This study presents a computational fluid dynamic (CFD) study of Dimethyl Ether (DME) gas adsorptive separation and steam reforming (DME-SR) in a large scale Circulating Fluidized Bed (CFB) reactor. The CFD model is based on Eulerian-Eulerian dispersed flow and solved using commercial software (ANSYS FLUENT). Hydrogen is currently receiving increasing interest as an alternative source of clean energy and has high potential applications, including the transportation sector and power generation. Computational fluid dynamic (CFD) modelling has attracted considerable recognition in the engineering sector consequently leading to using it as a tool for process design and optimisation in many industrial processes. In most cases, these processes are difficult or expensive to conduct in lab scale experiments. The CFD provides a cost effective methodology to gain detailed information up to the microscopic level. The main objectives in this project are to: (i) develop a predictive model using ANSYS FLUENT (CFD) commercial code to simulate the flow hydrodynamics, mass transfer, reactions and heat transfer in a large scale dual fluidized bed system for combined gas separation and steam reforming processes (ii) implement a suitable adsorption models in the CFD code, through a user defined function, to predict selective separation of a gas from a mixture (iii) develop a model for dimethyl ether steam reforming (DME-SR) to predict hydrogen production (iv) carry out detailed parametric analysis in order to establish ideal operating conditions for future industrial application. The project has originated from a real industrial case problem in collaboration with the industrial partner Dow Corning (UK) and jointly funded by the Engineering and Physical Research Council (UK) and Dow Corning. The research examined gas separation by adsorption in a bubbling bed, as part of a dual fluidized bed system. The adsorption process was simulated based on the kinetics derived from the experimental data produced as part of a separate PhD project completed under the same fund. The kinetic model was incorporated in FLUENT CFD tool as a pseudo-first order rate equation; some of the parameters for the pseudo-first order kinetics were obtained using MATLAB. The modelling of the DME adsorption in the designed bubbling bed was performed for the first time in this project and highlights the novelty in the investigations. The simulation results were analysed to provide understanding of the flow hydrodynamic, reactor design and optimum operating condition for efficient separation. Bubbling bed validation by estimation of bed expansion and the solid and gas distribution from simulation agreed well with trends seen in the literatures. Parametric analysis on the adsorption process demonstrated that increasing fluidizing velocity reduced adsorption of DME. This is as a result of reduction in the gas residence time which appears to have much effect compared to the solid residence time. The removal efficiency of DME from the bed was found to be more than 88%. Simulation of the DME-SR in FLUENT CFD was conducted using selected kinetics from literature and implemented in the model using an in-house developed user defined function. The validation of the kinetics was achieved by simulating a case to replicate an experimental study of a laboratory scale bubbling bed by Vicente et al [1]. Good agreement was achieved for the validation of the models, which was then applied in the DME-SR in the large scale riser section of the dual fluidized bed system. This is the first study to use the selected DME-SR kinetics in a circulating fluidized bed (CFB) system and for the geometry size proposed for the project. As a result, the simulation produced the first detailed data on the spatial variation and final gas product in such an industrial scale fluidized bed system. The simulation results provided insight in the flow hydrodynamic, reactor design and optimum operating condition. The solid and gas distribution in the CFB was observed to show good agreement with literatures. The parametric analysis showed that the increase in temperature and steam to DME molar ratio increased the production of hydrogen due to the increased DME conversions, whereas the increase in the space velocity has been found to have an adverse effect. Increasing temperature between 200 oC to 350 oC increased DME conversion from 47% to 99% while hydrogen yield increased substantially from 11% to 100%. The CO2 selectivity decreased from 100% to 91% due to the water gas shift reaction favouring CO at higher temperatures. The higher conversions observed as the temperature increased was reflected on the quantity of unreacted DME and methanol concentrations in the product gas, where both decreased to very low values of 0.27 mol% and 0.46 mol% respectively at 350 °C. Increasing the steam to DME molar ratio from 4 to 7.68 increased the DME conversion from 69% to 87%, while the hydrogen yield increased from 40% to 59%. The CO2 selectivity decreased from 100% to 97%. The decrease in the space velocity from 37104 ml/g/h to 15394 ml/g/h increased the DME conversion from 87% to 100% while increasing the hydrogen yield from 59% to 87%. The parametric analysis suggests an operating condition for maximum hydrogen yield is in the region of 300 oC temperatures and Steam/DME molar ratio of 5. The analysis of the industrial sponsor’s case for the given flow and composition of the gas to be treated suggests that 88% of DME can be adsorbed from the bubbling and consequently producing 224.4t/y of hydrogen in the riser section of the dual fluidized bed system. The process also produces 1458.4t/y of CO2 and 127.9t/y of CO as part of the product gas. The developed models and parametric analysis carried out in this study provided essential guideline for future design of DME-SR at industrial level and in particular this work has been of tremendous importance for the industrial collaborator in order to draw conclusions and plan for future potential implementation of the process at an industrial scale.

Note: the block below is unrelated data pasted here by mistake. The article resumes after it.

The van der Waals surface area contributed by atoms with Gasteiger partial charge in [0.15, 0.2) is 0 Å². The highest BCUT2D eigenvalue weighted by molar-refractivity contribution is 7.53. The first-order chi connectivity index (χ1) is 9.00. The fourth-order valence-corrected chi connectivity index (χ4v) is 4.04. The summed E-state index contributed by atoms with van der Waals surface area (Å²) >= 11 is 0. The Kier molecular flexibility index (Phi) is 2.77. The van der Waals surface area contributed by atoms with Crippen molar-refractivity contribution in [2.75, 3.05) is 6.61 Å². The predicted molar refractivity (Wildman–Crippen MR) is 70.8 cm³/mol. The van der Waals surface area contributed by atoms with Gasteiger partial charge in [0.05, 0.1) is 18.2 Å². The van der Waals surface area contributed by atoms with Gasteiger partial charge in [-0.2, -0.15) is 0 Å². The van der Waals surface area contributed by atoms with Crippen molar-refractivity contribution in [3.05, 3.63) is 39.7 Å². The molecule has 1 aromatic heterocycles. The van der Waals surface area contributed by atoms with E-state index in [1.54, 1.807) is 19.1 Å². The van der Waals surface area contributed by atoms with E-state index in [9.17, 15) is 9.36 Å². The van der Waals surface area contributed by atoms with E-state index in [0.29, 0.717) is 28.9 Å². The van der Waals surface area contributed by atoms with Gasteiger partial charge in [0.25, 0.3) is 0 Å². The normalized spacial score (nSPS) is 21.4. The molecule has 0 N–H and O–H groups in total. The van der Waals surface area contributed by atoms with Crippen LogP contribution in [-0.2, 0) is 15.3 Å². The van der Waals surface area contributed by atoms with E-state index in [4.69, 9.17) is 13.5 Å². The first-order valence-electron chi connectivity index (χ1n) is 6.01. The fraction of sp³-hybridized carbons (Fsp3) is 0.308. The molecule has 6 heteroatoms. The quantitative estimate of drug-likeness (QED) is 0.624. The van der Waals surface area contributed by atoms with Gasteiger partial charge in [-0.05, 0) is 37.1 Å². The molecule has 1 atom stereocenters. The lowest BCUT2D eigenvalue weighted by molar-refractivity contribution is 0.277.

Supervisor: Not available Sponsor: Not available
Qualification Name: Thesis (Ph.D.) Qualification Level: Doctoral
EThOS ID: uk.bl.ethos.690649  DOI: Not available
Share: